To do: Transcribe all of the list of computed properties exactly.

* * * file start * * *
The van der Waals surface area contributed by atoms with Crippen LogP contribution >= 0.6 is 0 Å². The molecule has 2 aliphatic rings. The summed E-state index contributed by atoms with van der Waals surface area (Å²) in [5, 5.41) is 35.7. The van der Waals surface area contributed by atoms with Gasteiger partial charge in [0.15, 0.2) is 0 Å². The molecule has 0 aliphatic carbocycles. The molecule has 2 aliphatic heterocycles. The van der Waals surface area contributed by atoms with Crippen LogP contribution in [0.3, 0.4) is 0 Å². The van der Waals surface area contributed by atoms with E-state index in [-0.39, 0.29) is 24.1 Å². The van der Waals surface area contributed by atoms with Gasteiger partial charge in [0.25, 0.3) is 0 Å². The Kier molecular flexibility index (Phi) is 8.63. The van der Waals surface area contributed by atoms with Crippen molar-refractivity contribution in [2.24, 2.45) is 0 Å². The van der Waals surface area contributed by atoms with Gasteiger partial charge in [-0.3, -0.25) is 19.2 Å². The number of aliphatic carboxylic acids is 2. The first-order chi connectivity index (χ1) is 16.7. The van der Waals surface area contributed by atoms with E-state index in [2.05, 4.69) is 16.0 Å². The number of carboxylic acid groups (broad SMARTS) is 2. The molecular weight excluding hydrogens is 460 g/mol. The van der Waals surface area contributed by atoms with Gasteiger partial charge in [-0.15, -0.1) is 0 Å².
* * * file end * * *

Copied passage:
The van der Waals surface area contributed by atoms with Crippen LogP contribution >= 0.6 is 0 Å². The molecule has 2 aliphatic rings. The summed E-state index contributed by atoms with van der Waals surface area (Å²) in [5, 5.41) is 35.7. The van der Waals surface area contributed by atoms with Gasteiger partial charge in [0.15, 0.2) is 0 Å². The molecule has 0 aliphatic carbocycles. The molecule has 2 aliphatic heterocycles. The van der Waals surface area contributed by atoms with Crippen LogP contribution in [0.3, 0.4) is 0 Å². The van der Waals surface area contributed by atoms with E-state index in [-0.39, 0.29) is 24.1 Å². The van der Waals surface area contributed by atoms with Gasteiger partial charge in [0.25, 0.3) is 0 Å². The Kier molecular flexibility index (Phi) is 8.63. The van der Waals surface area contributed by atoms with Crippen molar-refractivity contribution in [2.24, 2.45) is 0 Å². The van der Waals surface area contributed by atoms with Gasteiger partial charge in [-0.3, -0.25) is 19.2 Å². The number of aliphatic carboxylic acids is 2. The first-order chi connectivity index (χ1) is 16.7. The van der Waals surface area contributed by atoms with E-state index in [2.05, 4.69) is 16.0 Å². The number of carboxylic acid groups (broad SMARTS) is 2. The molecular weight excluding hydrogens is 460 g/mol. The van der Waals surface area contributed by atoms with Gasteiger partial charge in [-0.15, -0.1) is 0 Å².